Luckily, it was only closed until the 4th of July and I had access on the 5th of July.
A total of 19 paintings are included in Saal XIII. Multiple of these have what could be considered “fat babies” in them.
The Feast of Venus:
The Infant Christ with John the Baptist and Two Angels:
Since the first of the two is also the first painting in the room out of all the paintings and since it has more babies in it than the second painting with babies, I assumed “The Feast of Venus” to be correct.
Answer: The Feast of Venus
Real or Fake
Is painting 1 real or fake?
There are 8 images of paintings in dropbox. For each of them, we are tasked to say if they are real or fake. Now, you could just take a guess and basically get the answer via email, but I obviously also wanted to know, why the paintings are fake or not.
To put them into perspective: According to the mission briefing, 13 paintings have been stolen. Or rather: Out of all the paintings that have been stolen, 13 of the most prominent ones that have been reported recently seem to be connected to this group of thieves, with the latest painting being the Mona Lisa.
Now, I immediately saw that the Mona Lisa was not among the paintings in the dropbox. I have to admit, I don’t know many paintings and had to reverse search all of them to know what they are called. For most of them, that was pretty straightforward, as all of them are pretty famous. So using Google Lens and Yandex did the trick.
However, some paintings are quite mysterious in themselves. For example, sometimes it’s not clear who the painter was or when the painting was created. But here is what I found, basically:
- Painting1 = Marc Chagall – America Windows
- Painting2 = Sandro Botticelli – The Annunciation
- Painting3 = Leonardo da Vinci – Lady with an Ermine
- Painting4 = Hans Holbein the Younger – The Passion (of Christ)
- Painting5 = David Stein – Tribute to Marc Chagall
- Painting6 = Leonardo da Vinci – La Bella Principessa
- Painting7 = Sandro Botticelli – An Allegory
- Painting8 = Master of the Mornauer Portrait – Portrait of Alexander Mornauer
Comparing that with the list of stolen paintings:
- Watercolors – Marc Chagall
- An Allegory – Sandro Botticelli
- La Bella Principessa – Leonardo da Vinci
- Portrait of Alexander Mornauer – Hans Holbein
- The passion – Hans Holbein
- Lady with an ermine – Leonardo da Vinci
- The Annunciation – Sandro Botticelli
- America Windows – Marc Chagall
- The School of Athens – Raffaello Sanzio da Urbino
- The Starry Night – Vincent van Gogh
- American Gothic – Grant Wood
- The Persistence of Memory – Salvador Dali
- Mona Lisa – Leonardo da Vinci
There are matches. Actually, only the Tribute to Marc Chagall by David Stein seems to be missing from the list of stolen paintings. But before thinking about that too much, I also looked at file sizes and EXIF data of all 8 images. Those did spark my interest at some points, but ultimately didn’t result in anything and didn’t help me in deciding which were fakes. I assumed that the EXIF data would contain names of painters that would either be matching the real ones or not or something like that, but that wasn’t the case.
So I thought about other ways to determine if the paintings would be fakes. I quickly dismissed the idea of manually checking for real-world indicators of fakes, like wrong colors or something like that, since I was dealing with digital copies of the actual paintings which alter the paintings through compression and that kind of stuff anyway. Also, there are different digital versions of the same painting oftentimes:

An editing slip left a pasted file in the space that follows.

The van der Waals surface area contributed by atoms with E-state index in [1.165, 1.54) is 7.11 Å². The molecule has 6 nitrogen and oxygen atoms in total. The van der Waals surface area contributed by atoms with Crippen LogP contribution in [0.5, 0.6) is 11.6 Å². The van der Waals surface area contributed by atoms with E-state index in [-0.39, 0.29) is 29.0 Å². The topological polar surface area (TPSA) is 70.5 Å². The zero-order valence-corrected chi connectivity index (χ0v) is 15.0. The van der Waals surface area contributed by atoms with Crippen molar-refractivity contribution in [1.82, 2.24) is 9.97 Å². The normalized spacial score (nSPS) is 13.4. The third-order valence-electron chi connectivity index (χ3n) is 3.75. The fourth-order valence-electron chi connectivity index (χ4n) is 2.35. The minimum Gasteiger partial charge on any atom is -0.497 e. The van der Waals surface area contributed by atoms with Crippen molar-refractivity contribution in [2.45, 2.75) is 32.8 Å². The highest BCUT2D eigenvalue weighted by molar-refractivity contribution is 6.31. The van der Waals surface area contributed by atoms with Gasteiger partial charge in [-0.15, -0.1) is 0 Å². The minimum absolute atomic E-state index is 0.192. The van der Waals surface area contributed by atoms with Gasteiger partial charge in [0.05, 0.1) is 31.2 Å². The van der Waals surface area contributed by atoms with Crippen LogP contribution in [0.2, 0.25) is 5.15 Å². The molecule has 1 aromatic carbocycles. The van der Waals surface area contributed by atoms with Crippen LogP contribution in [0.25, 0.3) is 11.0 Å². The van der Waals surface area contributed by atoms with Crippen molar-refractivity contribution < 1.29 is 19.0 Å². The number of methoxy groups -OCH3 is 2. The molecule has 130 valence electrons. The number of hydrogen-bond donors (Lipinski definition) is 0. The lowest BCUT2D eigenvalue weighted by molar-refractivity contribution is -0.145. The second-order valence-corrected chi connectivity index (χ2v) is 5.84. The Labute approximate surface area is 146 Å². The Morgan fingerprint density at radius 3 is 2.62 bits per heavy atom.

So if the images were altered to make them identifiable as fakes, it would have been something very obvious like a hidden word somewhere on the image, but I didn’t find anything like that either while looking at some of the images in detail for a couple of minutes.
Another idea was that only those paintings that were not reported as stolen would be fakes, because if the real painting is not stolen, then the thieves are in possession of a fake. But: The one painting that was not on the list could just not have been reported or maybe it was reported but the police didn’t see the connection to this group of thieves. Or maybe the thieves were selling fakes of the stolen paintings, too and maybe all of them were fakes. In short: That didn’t lead anywhere.
I mentioned that one of the paintings was not included in the list of stolen paintings. That painting was created by David Stein and I think it is called “Tribute to Marc Chagall”. David Stein was an art forger who copied the style of “Marc Chagall”. So in a way, this painting is fake by definition. Not just the image that was included in the dropbox, but the real painting itself.
By thoroughly investigating the other paintings, similar stories are true for some of them. “La Bella Principessa” was thought to be created by an unknown German artist of the 19th century until a fingerprint was found on it. Then experts agreed it was actually created by Leonardo da Vinci. However, that attribution is now disputed. Some people also say it is a forgery to look like a da Vinci. “An Allegory” was believed to be by Sandro Botticelli, but has been revealed as a fake by now: https://www.theguardian.com/artanddesign/gallery/2010/apr/15/fakes-exhibition-national-gallery. And the “Portrait of Alexander Mornauer” was painted to look like it was created by Hans Holbein while that can’t actually be true.
Googling for any painting’s name and “fake” shows all that information about those four paintings, but no such story for the other four. Well, except for “Lady with an Ermine”, because that one seems to be a painting in an Animal Crossing game and can be a fake in that game. But the real painting doesn’t seem to be fake in any way.
Honestly, I’m still not entirely convinced this is the correct way to solve the questions, but the answers are correct and it’s the only way I found to correctly categorize those 8 paintings into reals and fakes. If this was not the intended way of solving it, I’m still glad I did it this way, as I learned a fair bit about art.
- Painting 1: Real
- Painting 2: Real
- Painting 3: Real
- Painting 4: Real
- Painting 5: Fake
- Painting 6: Fake
- Painting 7: Fake
- Painting 8: Fake
I hope the police can make use of my information and prevent the next heist and maybe even catch the thieves in the process.
I like how real-world paintings and places are used in this CTF as I could learn a bit about art and art forgery while solving the challenges.
Looking forward to next month’s CTF!
If you want to read other peoples‘ write-ups, check them out here: https://hacktoria.com/write-ups/